Ending the War


It seems sometimes that we have a wholly unrealistic view of life. We have been led to believe in worldly success, happiness--the good life--however each one of us might interpret it. “If you work hard you’ll eventually make it,” we tell ourselves and indeed some small few do achieve success in the world’s view.

In the world of the emotions, however, the story is very different. In terms of feelings--the emotional pool in which we all swim--we have a much more level playing field. Here there is no success but personal growth and self-mastery. And to succeed we have to fail.

Although that sounds like a contradiction in terms, think about it for a moment. It is only by making errors that we learn. If we get things right first time it either means that we already knew the correct action to take or we succeeded by chance. In neither case does learning play much of a role. To learn deeply is to learn form our own mistakes. Whereas in the material world we can pick and choose, to a certain extent, what we do, focusing, for instance, on doing what we are good at, in the emotional world we all have to cope with the hand we are dealt and with what comes our way. It often seems providential to us but I have no doubt that it is organized carefully by our angels to allow us the chance to experience the many feelings that are at the core of life.

We live in a country that has built into its most fundamental of documents the concept that the pursuit of happiness is an inalienable right of all its citizens. And the right to happiness is, of course, an emotional issue. America was the first nation in the world to formally acknowledge that the inner life--the life of feelings--was vital to the quality of its citizens. Because of the nature of monarchal autocracy, the aristocracy of the Old World scarcely cared about the happiness of its subjects--it wouldn’t have even occurred to them.

So, we have these two great currents running through our lives: our striving for material success, for money or fame or an acknowledgement of our creative brilliance and on the other hand we have the world of our loves and loathings; all the emotional blemishes we have picked up; the shames and guilts, the secret pleasures, the lies we tell ourselves, the abuses we’ve suffered, the losses, the psychic weight of the abuses we have committed, all are jostling for some sort of recognition.

In this land of feelings it is only illumination that can reveal the truth. For illumination to occur the error or failure has to be seen and owned before it can be dissolved. This is reflected in the material world (“we can learn from our mistakes...”) but is all too often obscured or covered up because we have placed such a high premium on success.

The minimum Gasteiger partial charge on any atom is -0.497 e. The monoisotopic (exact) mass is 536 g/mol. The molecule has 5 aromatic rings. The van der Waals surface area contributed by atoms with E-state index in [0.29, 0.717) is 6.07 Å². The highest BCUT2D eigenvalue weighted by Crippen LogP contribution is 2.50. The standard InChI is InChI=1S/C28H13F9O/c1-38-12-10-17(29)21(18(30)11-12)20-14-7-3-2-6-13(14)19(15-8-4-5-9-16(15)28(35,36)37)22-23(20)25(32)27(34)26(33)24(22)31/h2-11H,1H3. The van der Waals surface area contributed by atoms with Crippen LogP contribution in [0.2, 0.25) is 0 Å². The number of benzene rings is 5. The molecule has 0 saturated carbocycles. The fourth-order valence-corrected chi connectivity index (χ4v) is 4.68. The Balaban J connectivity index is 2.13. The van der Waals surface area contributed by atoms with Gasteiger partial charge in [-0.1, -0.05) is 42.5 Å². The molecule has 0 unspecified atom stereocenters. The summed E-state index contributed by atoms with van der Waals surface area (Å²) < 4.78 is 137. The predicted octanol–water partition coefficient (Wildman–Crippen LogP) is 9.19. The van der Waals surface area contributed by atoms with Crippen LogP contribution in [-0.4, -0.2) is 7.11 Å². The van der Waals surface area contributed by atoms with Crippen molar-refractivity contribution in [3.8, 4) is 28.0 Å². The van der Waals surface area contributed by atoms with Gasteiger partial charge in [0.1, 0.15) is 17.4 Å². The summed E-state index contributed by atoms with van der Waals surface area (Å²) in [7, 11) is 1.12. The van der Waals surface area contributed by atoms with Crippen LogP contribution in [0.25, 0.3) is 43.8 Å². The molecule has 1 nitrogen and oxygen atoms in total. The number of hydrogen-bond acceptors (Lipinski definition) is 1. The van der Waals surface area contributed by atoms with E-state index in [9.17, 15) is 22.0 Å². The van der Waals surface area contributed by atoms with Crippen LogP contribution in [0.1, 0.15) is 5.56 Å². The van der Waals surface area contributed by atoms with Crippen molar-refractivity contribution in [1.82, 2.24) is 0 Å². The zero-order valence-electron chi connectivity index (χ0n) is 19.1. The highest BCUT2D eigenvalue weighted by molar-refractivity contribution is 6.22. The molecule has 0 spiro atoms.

In the emotional world the process of illumination, and thus release, can be considerably more painful. Unlike the material world, total honesty with oneself is needed. And therefore, great courage. Almost every severe emotional imbalance in our personalities can be traced back to an event in childhood, often not of our own making. Taking this inner journey and tracing the origins of trauma can be seen as the true business of life. It requires us to see our failures and mistakes with honesty as we move back to the event which precipitated the pain. It is a sacred journey, perhaps even the equivalent to finding the Holy Grail.

The illumination, too, when it comes, is sacred, falling over us like grace when we have seen and accepted the truth. And, God knows, the truth does indeed set us free.

This path has always been known to saints and shamans alike. It used to be called the removal of demons because these emotional traumas sit and fester within our emotional bodies becoming, in time, the quasi-life forms known as fear-impacted thoughtforms. Any reading of occult literature will speak of these entities. It is these thoughtforms that, if not dealt with on the subtle levels, will ultimately solidify in our physical bodies into the tumors and cancers to which our flesh is prone. While being cruel and despotic by nature, negative thoughtforms such as these fortunately have no spiritual energy and can therefore be dissolved by the Spirit. That is why, in some extreme cases, exorcism can work.

We all have our fear-impacted thoughtforms, this world is a rough old place. Some are more seriously ingrained than others. They tend to raise their heads when our defenses become weak; when a love affair falls apart, when we lose a job or when someone close to us dies or we have another dreadful loss in our lives. The impact of the events on September 11th. have filled the psychiatrists waiting rooms with people who have no real idea why the effect on them has been so disturbing. While in charge of the country we have men and women for whom the inner life most probably means an evening of television with a bag of pretzels.

However, it is when these disasters occur, either in our personal lives or in the public sphere, that it is exactly the time to act, to confront the fears and doubts, the guilts and the source of shame; to follow the emotional turbulence back to its source, often to find that it stems from the simple misunderstanding of an immature mind trying to make sense of an unpleasant reality.

This is the path that leads to spiritual growth and peace of mind. It is not an easy path and we are tested along the way to see if we have truly understood the lessons. We need the upsets and disappointments, the disillusionments and tragedies of life on this planet in order to grow in spirit. We can either greet them with equanimity--true peace of mind--or we will be pulled down in the emotional undertow, fighting the reality of our pain and fear.

When we cease to be at war with ourselves, we will no longer need war and violence in our lives.


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© 2002 Timothy Wyllie


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